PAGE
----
FUNCTIONS OF PANCREATIC JUICE Pancreatic juice has digestive functions and neutralizing action. Digestive Functions Of Pancreatic Juice Pancreatic juice plays an important role in the digestion of proteins and lipids. It also has mild digestive action on carbohydrates. Neutralizing Action Of Pancreatic Juice When acid chyme enters intestine from stomach, pancreatic juice with large quantity of bicarbonate is released into intestine. Presence of large quantity of bicarbonate ions makes the pancreatic juice highly alkaline. This alkaline pancreatic juice neutralizes acidity of chyme in the intestine. Neutralizing action is an important function of pancreatic juice because it protects the intestine from the destructive action of acid in the chyme.
BILE JUICE Bile is a thick alkaline fluid that is secreted by the liver and stored in the gall bladder, from which it is ejected intermittently into the duodenum via the common bile duct. COMPOSITION OF BILE Bile contains 97.6% of water and 2.4% of solids. Solids include organic and inorganic substances.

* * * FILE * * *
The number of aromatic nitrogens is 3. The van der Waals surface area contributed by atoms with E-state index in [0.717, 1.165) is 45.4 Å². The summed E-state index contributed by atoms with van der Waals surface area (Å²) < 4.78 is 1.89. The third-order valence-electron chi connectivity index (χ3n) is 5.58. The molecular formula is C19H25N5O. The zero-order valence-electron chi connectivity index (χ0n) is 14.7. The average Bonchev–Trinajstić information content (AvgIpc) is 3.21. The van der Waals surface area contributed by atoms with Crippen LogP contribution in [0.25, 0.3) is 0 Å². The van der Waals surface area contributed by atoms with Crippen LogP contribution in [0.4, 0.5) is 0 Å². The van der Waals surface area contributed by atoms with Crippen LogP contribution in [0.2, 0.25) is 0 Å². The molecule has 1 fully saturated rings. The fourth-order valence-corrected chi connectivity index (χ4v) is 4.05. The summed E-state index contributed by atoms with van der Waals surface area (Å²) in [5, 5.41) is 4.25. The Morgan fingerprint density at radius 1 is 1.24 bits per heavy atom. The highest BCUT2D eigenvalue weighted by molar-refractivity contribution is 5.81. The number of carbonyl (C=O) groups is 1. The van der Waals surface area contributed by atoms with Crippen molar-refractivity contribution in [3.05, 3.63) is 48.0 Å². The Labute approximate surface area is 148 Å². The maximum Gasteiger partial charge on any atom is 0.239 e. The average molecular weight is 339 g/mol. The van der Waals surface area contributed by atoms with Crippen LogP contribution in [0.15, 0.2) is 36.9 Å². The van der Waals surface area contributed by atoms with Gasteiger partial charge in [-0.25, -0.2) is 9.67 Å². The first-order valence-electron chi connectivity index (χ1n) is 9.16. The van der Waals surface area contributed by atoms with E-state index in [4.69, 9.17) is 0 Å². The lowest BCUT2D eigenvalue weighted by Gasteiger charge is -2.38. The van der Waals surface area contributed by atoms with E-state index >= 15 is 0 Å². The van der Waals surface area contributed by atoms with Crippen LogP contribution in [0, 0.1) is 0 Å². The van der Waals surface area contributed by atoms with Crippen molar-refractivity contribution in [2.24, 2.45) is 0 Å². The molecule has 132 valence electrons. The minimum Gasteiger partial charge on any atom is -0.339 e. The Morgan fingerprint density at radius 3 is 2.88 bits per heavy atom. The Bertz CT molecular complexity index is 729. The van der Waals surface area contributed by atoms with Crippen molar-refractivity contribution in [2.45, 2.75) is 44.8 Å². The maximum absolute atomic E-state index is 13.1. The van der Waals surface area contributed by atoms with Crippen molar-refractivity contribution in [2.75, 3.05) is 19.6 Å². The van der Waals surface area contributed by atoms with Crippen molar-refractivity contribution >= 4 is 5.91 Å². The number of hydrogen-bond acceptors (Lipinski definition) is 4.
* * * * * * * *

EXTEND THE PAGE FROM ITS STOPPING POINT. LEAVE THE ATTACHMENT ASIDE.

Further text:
Composition Of Bile FUNCTIONS OF BILE Digestive and Absorptive Function Bile salts are required for digestion and absorption of fats in the intestine. Excretory Functions Bile pigments are the major excretory products of the bile. Other substances excreted in bile are... Heavy Metals Like Copper And Iron Some Bacteria Like Typhoid Bacteria Some Toxins
Cholesterol Lecithin Alkaline Phosphatase
Laxative Action Bile salts act as laxatives by stimulating peristaltic movements of the intestine. Antiseptic Action Bile inhibits the growth of certain bacteria in the lumen of intestine by its natural detergent action.
Maintenance of pH in Gastrointestinal Tract As bile is highly alkaline, it neutralizes the acid chyme which enters the intestine from stomach. Thus, an optimum pH is maintained for the action of digestive enzymes. Prevention of Gallstone Formation Bile plays important role in prevention of gall stone formation. Lubrication Function The mucin in bile acts as a lubricant for the chyme in intestine.
SMALL INTESTINE JUICE
Secretion from small intestine is called succus entericus. COMPOSITION OF SUCCUS ENTERICUS Succus entericus contains water (99.5%) and solids (0.5%). Solids include organic and inorganic substances.
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Anatomy & Physiology